Viet Nam News
TOKYO — Japan will Tuesday deploy an additional missile defence system on its northern island of Hokkaido, a defence ministry spokesman said, days after North Korea launched a missile over the island.
"We are deploying a PAC-3 system at about noon" to a base of the nation’s Ground Self-Defense Force in the southern tip of Hokkaido, said Kensaku Mizuseki.
According to local officials, Japan has already deployed the Patriot Advanced Capability-3 missile defence system to another part of Hokkaido.
But Mizuseki declined to confirm where in Japan other PAC-3 systems were deployed, citing the sensitive nature of defence information.
The move comes with tensions on the Korean peninsula at fever-pitch after Pyongyang carried out its sixth nuclear test and fired two missiles over Japan in the space of less than a month, sparking emergency warnings to take cover.
North Korea has threatened to "sink" Japan into the sea and said Saturday that it sought military "equilibrium" with arch-enemy the United States by developing a full nuclear arsenal.
For his part, Japanese Prime Minister Shinzo Abe has said he would "never tolerate" the North’s "dangerous provocative action" and has urged the international community to ramp up pressure on Pyongyang.
The UN Security Council, which condemned the launch as "highly provocative," will hold a new ministerial-level meeting Thursday on the proliferation of weapons of mass destruction, focused on enforcing sanctions on the North Korean regime.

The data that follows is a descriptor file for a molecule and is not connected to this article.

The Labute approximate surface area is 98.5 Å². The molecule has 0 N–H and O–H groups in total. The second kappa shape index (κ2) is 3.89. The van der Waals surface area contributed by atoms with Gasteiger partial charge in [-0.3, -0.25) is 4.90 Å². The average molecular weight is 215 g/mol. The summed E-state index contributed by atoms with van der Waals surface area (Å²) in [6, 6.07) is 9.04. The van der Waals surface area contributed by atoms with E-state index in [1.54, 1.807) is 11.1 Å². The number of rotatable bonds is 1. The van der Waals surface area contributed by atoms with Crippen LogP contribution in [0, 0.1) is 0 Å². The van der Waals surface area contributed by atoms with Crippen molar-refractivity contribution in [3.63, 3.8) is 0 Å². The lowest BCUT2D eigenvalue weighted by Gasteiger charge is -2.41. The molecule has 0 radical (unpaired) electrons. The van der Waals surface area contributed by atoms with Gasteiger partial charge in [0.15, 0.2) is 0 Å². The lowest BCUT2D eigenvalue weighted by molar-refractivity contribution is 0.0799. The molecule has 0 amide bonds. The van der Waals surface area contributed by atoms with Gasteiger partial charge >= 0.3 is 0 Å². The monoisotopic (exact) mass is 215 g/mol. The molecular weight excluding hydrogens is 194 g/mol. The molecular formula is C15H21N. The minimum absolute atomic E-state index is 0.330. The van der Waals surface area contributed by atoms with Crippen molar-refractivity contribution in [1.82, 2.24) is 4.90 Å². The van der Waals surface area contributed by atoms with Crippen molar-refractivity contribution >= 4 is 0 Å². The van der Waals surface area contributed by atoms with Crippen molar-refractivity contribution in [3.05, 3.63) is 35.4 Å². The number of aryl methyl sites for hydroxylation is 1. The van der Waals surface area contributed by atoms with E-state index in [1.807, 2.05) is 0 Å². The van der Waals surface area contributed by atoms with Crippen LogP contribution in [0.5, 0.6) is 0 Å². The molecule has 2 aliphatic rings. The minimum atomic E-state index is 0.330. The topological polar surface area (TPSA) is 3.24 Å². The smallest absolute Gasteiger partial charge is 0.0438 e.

US’ military options
The United States has "many" military options against North Korea, including some that don’t put Seoul at risk, Defence Secretary Jim Mattis said Monday.
His comments come after President Donald Trump’s administration ramped up pressure on North Korea on Sunday, warning Pyongyang will be "destroyed" if it refuses to end its "reckless" nuclear and ballistic missile drive.
"There are many military options, in concert with our allies, that we will take to defend our allies and our own interests," Mattis told Pentagon reporters.
He did not provide details, but he responded affirmatively when asked if these included options that would not put Seoul at grave risk.
Mattis also confirmed that the US and Seoul had discussed the option of sending limited-size "tactical" nuclear weapons to South Korea.
North Korea’s weapons drive is set to dominate Trump’s address to the United Nations General Assembly on Tuesday and his meetings with South Korean and Japanese leaders this week.
Tensions flared when North Korea tested what it termed a hydrogen bomb many times more powerful than its previous device.
The North also fired a ballistic missile over Japan and into the Pacific on Friday, responding to fresh new UN sanctions with what appeared to be its longest-ever missile flight.
Amid calls for the United States and Japan to shoot down such missiles, Mattis said there was no need to do so because they were not a direct threat.
"The bottom line is that in the missiles, were they to be a threat, whether it be the US territory Guam, obviously Japan, Japan’s territory, that would elicit a different response from us," he said. — AFP